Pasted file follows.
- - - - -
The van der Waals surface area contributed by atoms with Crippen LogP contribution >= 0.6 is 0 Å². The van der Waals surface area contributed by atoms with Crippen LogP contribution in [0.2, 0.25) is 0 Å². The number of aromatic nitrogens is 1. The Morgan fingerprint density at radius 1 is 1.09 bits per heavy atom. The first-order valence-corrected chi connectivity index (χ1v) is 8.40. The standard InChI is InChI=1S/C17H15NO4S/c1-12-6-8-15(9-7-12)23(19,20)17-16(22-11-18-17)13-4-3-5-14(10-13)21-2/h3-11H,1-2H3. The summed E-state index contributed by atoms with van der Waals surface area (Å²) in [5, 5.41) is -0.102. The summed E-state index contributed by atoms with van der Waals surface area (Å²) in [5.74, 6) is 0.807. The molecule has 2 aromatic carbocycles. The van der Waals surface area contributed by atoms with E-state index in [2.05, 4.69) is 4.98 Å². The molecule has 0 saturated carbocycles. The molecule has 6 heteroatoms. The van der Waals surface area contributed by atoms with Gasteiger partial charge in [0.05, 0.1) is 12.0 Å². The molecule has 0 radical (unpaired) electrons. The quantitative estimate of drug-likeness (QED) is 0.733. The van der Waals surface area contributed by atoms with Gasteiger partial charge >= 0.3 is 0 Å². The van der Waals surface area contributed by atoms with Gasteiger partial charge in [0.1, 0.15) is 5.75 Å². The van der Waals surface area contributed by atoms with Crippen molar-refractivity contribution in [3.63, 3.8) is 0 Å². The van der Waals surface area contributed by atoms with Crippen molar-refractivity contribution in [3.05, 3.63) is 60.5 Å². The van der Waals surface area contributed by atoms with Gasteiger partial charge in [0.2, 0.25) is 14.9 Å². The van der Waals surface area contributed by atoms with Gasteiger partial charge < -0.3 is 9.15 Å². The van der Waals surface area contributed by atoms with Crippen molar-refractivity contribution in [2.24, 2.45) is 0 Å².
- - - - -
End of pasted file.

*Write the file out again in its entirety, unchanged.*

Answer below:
The van der Waals surface area contributed by atoms with Crippen LogP contribution >= 0.6 is 0 Å². The van der Waals surface area contributed by atoms with Crippen LogP contribution in [0.2, 0.25) is 0 Å². The number of aromatic nitrogens is 1. The Morgan fingerprint density at radius 1 is 1.09 bits per heavy atom. The first-order valence-corrected chi connectivity index (χ1v) is 8.40. The standard InChI is InChI=1S/C17H15NO4S/c1-12-6-8-15(9-7-12)23(19,20)17-16(22-11-18-17)13-4-3-5-14(10-13)21-2/h3-11H,1-2H3. The summed E-state index contributed by atoms with van der Waals surface area (Å²) in [5, 5.41) is -0.102. The summed E-state index contributed by atoms with van der Waals surface area (Å²) in [5.74, 6) is 0.807. The molecule has 2 aromatic carbocycles. The van der Waals surface area contributed by atoms with E-state index in [2.05, 4.69) is 4.98 Å². The molecule has 0 saturated carbocycles. The molecule has 6 heteroatoms. The van der Waals surface area contributed by atoms with Gasteiger partial charge in [0.05, 0.1) is 12.0 Å². The molecule has 0 radical (unpaired) electrons. The quantitative estimate of drug-likeness (QED) is 0.733. The van der Waals surface area contributed by atoms with Gasteiger partial charge >= 0.3 is 0 Å². The van der Waals surface area contributed by atoms with Gasteiger partial charge in [0.1, 0.15) is 5.75 Å². The van der Waals surface area contributed by atoms with Crippen molar-refractivity contribution in [3.63, 3.8) is 0 Å². The van der Waals surface area contributed by atoms with Crippen molar-refractivity contribution in [3.05, 3.63) is 60.5 Å². The van der Waals surface area contributed by atoms with Gasteiger partial charge in [0.2, 0.25) is 14.9 Å². The van der Waals surface area contributed by atoms with Gasteiger partial charge < -0.3 is 9.15 Å². The van der Waals surface area contributed by atoms with Crippen molar-refractivity contribution in [2.24, 2.45) is 0 Å².